Apple provides a nice panorama function in its Camera app, and there are a lot of other apps that allowed panorama photos before Apple got there. One thing that always frustrated me was that Apple didn’t build HDR functionality into its app, but one app I’ve found does do wide panoramas and allow HDR.

DMD Panorama ($1.99, and the HDR function adds another $1.99) does a nice job and in some ways improves on Apple’s offering.

Other features include full 360 degree panoramas. The software uses some of the iPhone hardware features like the gyro and compass to make sure your panorama comes out looking good.

Using DMD Panorama

The app is similar to Apple’s in that your iPhone must be held in portrait mode. Take a picture, and pan to either the left or right. You’ll hear a click at the completion of each frame. Go as wide as you like, or rotate in a complete 360. An on-screen symbol will help you get your vertical angle right and make sure there is enough coverage at the edges of shots to get a complete blend.

DMD Panorama saves files in its own camera roll, or you can elect to save them to your iPhone photo storage. 360 degree photos won’t render properly in your normal camera library, but you can view them nicely within the app. There are also some available tools that will give you an embed code for online viewing.

DMD Panorama results

I tried regular panos with the app, HDR panos, and then compared them to the Apple panorama feature, which doesn’t offer HDR.

The first image is a DMD Panorama with HDR turned on:

Panorama shot with DMD Panorama, HDR feature enabled

Panorama shot with DMD Panorama, HDR feature enabled

Next is the Apple built-in panorama function. It’s a bit overexposed, especially to the right of the frame:

Pano shot with apple Camera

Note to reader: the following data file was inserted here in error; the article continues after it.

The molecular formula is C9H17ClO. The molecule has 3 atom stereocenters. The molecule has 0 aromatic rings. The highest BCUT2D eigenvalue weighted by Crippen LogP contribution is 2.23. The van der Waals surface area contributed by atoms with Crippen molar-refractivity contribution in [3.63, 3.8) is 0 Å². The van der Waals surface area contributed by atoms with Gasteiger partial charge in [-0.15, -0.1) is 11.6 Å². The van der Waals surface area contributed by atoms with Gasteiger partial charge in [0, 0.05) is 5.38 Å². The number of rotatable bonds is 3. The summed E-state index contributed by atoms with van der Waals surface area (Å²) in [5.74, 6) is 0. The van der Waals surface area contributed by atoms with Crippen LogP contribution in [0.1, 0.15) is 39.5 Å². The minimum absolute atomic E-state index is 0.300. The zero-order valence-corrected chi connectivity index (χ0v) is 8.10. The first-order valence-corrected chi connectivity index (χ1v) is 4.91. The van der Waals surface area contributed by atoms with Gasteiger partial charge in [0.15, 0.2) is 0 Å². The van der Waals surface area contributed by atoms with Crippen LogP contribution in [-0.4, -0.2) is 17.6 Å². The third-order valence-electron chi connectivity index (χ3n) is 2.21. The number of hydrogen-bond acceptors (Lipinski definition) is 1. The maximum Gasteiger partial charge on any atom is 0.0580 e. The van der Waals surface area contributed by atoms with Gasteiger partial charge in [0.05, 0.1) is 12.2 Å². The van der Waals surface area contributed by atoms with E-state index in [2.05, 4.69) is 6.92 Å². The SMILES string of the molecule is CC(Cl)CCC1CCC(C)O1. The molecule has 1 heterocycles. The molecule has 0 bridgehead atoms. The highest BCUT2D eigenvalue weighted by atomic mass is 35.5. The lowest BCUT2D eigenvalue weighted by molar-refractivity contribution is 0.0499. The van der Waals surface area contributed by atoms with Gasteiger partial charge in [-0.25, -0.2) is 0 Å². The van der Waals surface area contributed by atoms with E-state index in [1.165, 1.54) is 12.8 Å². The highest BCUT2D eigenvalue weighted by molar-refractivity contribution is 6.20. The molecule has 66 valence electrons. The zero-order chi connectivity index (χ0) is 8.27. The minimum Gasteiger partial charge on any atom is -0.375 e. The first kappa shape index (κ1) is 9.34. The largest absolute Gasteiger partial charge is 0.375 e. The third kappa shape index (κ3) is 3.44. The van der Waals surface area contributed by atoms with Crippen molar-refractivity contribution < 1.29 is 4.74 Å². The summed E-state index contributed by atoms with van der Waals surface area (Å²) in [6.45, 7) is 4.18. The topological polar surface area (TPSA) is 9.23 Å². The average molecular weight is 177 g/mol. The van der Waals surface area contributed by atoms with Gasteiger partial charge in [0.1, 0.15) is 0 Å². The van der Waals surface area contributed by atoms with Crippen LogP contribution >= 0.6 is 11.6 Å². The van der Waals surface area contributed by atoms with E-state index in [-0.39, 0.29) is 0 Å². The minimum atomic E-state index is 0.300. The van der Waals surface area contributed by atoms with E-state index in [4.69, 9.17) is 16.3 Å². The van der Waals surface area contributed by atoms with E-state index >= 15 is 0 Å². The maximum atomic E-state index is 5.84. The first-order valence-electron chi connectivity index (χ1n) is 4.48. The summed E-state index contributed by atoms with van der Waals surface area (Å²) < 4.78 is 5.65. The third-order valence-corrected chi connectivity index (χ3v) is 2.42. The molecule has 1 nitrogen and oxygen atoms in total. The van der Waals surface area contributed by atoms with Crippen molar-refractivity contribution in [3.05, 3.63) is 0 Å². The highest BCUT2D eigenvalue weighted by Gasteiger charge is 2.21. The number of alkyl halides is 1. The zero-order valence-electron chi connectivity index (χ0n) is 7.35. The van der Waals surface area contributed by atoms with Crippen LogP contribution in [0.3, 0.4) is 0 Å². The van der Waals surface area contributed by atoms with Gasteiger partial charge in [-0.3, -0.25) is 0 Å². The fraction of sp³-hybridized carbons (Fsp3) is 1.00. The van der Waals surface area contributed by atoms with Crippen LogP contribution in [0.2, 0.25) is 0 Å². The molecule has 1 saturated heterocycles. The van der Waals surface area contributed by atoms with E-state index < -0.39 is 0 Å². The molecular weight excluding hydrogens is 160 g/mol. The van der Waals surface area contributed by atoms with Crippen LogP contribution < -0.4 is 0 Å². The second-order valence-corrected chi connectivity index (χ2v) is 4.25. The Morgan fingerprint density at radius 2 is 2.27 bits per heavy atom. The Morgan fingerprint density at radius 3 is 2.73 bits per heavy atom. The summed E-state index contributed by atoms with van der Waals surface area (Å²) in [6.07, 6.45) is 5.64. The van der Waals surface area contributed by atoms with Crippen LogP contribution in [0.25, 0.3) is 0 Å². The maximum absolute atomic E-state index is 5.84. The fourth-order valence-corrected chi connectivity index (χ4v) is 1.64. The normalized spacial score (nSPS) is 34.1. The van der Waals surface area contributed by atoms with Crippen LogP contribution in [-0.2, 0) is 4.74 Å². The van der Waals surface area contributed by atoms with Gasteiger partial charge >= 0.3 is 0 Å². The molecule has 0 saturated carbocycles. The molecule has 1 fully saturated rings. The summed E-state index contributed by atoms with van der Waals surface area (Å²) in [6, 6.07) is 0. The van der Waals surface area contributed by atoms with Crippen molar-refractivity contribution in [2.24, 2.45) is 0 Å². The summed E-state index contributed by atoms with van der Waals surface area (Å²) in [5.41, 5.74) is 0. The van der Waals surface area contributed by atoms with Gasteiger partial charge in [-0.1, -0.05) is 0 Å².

Pano shot with apple Camera

Finally, the first image with HDR processed with the free Snapseed app.

dmd panorama, pano, iphone photo, snapseed

The app allows you to use flash, auto flash or no flash, and HDR can be disabled. It also allows you to lock the exposure as you rotate, which can prevent blending problems between exposures if the scene has great variations in dynamic range.

The Bottom Line

In most cases, the HDR panoramas looked best, although the app doesn’t give you any controls for the strength of the HDR effect. I got my best results by importing the DMD HDR panos into Snapseed, which really livened them up using Snapseed’s HDR Scape function.

The app is a social app, so your panoramas are uploaded as you shoot them. You can turn this off by signing up for a free account, but I think they have that set up backwards. I’d prefer that nothing was uploaded without my say so, and I should be able to sign up to give permission. I know the idea here is not nefarious, they just want to create a busy community of iPhoneographers shooting and sharing panoramas. Still, I don’t like auto uploads of anything.

The app’s resolution is 1,300 pixels on the short side — lower than Apple Panorama. Otherwise, if your end result is to share your panos online, DMD Panorama is a fully featured panorama app that can give you nicer-looking results than the free Apple version.

DMD Panorama Lite, a no-frills version of the app, is available for free and will let you test out the app’s panorama function in lower resolution, but without the social sharing or HDR features.

The HDR function is the real plus for this app, but remember that it’s an additional $1.99 in-app purchase. With some more control over the HDR strength, this would be a class leading app. As it is, it’s very powerful, and having the ability to have wide panoramas done with HDR is a real plus.


App Store link: DMD Panorama – Dermandar

– Mel Martin

DMD Panorama 4.7

Effects Quality
Resolution and Image Quality
User Interface


Very powerful, and having the ability to have wide panoramas done with HDR is a real plus

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